I went to public school and did pretty well. I discovered a couple American institutions: baseball, a game of rules and strategy, and Perry Mason, who used rules and strategy to discover the truth in a TV courtroom every week. Since I was a good student and only an average athlete, I decided I wanted to be a lawyer. My mother was thrilled.

In junior high I was in the band, on the baseball team, and editor of the school paper. I was a Boy Scout for a while, won an American Legion award, and got a paper route. The paper route allowed me to indulge in the major vice of my life: collecting comic books. So in ninth grade, when assigned a social studies report on what career each of us wanted to pursue, I wrote about becoming a comic book artist. It sounded like the kind of job that would allow me to be creative and work in a field that fascinated me.

When I got into high school, I discovered girls and rock 'n' roll, got rebellious, and let my hair grow long so I could be different—just like everyone else. Mom and Dad hated it. The only adults with whom I had regular contact that didn't seem to be bothered by the length of my hair, were my teachers. I figured there must be something about teaching that keeps a person's brain receptive to new ideas, and decided that education was the career for me.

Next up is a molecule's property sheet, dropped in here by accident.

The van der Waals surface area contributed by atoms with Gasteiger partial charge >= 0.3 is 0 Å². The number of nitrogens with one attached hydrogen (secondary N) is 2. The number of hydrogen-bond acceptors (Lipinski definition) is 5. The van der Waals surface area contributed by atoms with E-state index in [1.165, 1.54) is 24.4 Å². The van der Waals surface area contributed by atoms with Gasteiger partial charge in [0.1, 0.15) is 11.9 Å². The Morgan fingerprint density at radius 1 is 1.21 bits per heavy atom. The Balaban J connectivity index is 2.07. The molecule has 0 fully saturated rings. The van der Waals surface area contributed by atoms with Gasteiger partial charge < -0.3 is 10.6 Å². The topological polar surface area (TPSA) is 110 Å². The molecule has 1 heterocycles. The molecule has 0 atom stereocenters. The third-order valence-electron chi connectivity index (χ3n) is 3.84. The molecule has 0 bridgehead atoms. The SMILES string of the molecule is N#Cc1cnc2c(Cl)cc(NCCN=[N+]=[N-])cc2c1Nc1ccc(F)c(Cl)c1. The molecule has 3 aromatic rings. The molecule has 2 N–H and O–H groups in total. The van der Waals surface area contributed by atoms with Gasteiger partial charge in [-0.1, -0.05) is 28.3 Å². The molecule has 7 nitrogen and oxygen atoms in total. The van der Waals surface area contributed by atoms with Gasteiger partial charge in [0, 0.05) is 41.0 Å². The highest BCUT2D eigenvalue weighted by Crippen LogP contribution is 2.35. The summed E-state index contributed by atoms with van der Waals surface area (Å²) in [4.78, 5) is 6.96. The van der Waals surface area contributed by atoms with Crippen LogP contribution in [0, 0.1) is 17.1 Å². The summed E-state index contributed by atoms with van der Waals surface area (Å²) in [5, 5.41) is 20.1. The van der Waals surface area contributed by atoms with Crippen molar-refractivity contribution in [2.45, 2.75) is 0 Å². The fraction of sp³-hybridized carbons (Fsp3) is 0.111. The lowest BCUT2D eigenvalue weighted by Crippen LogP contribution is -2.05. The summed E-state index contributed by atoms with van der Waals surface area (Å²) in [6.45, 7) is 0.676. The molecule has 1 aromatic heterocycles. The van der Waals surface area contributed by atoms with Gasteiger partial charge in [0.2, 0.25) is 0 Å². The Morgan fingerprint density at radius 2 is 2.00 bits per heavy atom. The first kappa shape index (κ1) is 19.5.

In spite of my show of rebelliousness, I graduated from high school with honors, and after a year off, enrolled in the University of Wisconsin, River Falls.

I probably shouldn't have taken the year off, or I probably should have taken more years off right away. In any case, by the time I'd stumbled through about two and a half years of college, I'd managed to achieve a miserably low GPA, amass about a year's worth of credits, and rack up a formidable list of incompletes. I left before they could ask me to.

It was winter 1976, I was twenty-one years old, and I hadn't a clue what I wanted to do.

I have to assume that there was some kind of auto-pilot buried in my subconscious that helped me make some of the decisions I made after dropping out. I was not qualified to do much, but I'd recently held a job in the college bookstore at River Falls. It was blind luck that on the morning I woke up and decided to look for some kind of job, there were two bookstores advertising in the "help wanted" section of the paper. One was a nearby B. Dalton; the other the bookstore at Lakewood Community College. The B. Dalton job was permanent, full-time. The Lakewood Bookstore job was two weeks, temporary, with the possibility of regular employment developing by fall. In spite of my disaffection with college, I pursued and got the Lakewood job. I never followed up on the other one.

When the initial two weeks were up, the manager offered me a full- time position beginning in August. I accepted without hesitation. I didn't realize it at the time, but I was forcing myself to reexamine my feelings about college by once again making a commitment to one. It worked. The daily exposure to books, teachers, and people who were excited by learning and committed to the educating process eventually seduced me.

It took six and a half years, but in fall of 1982 I went down to River Falls during the first week of school, convinced the registrar that this time I'd be a good risk, and re-enrolled.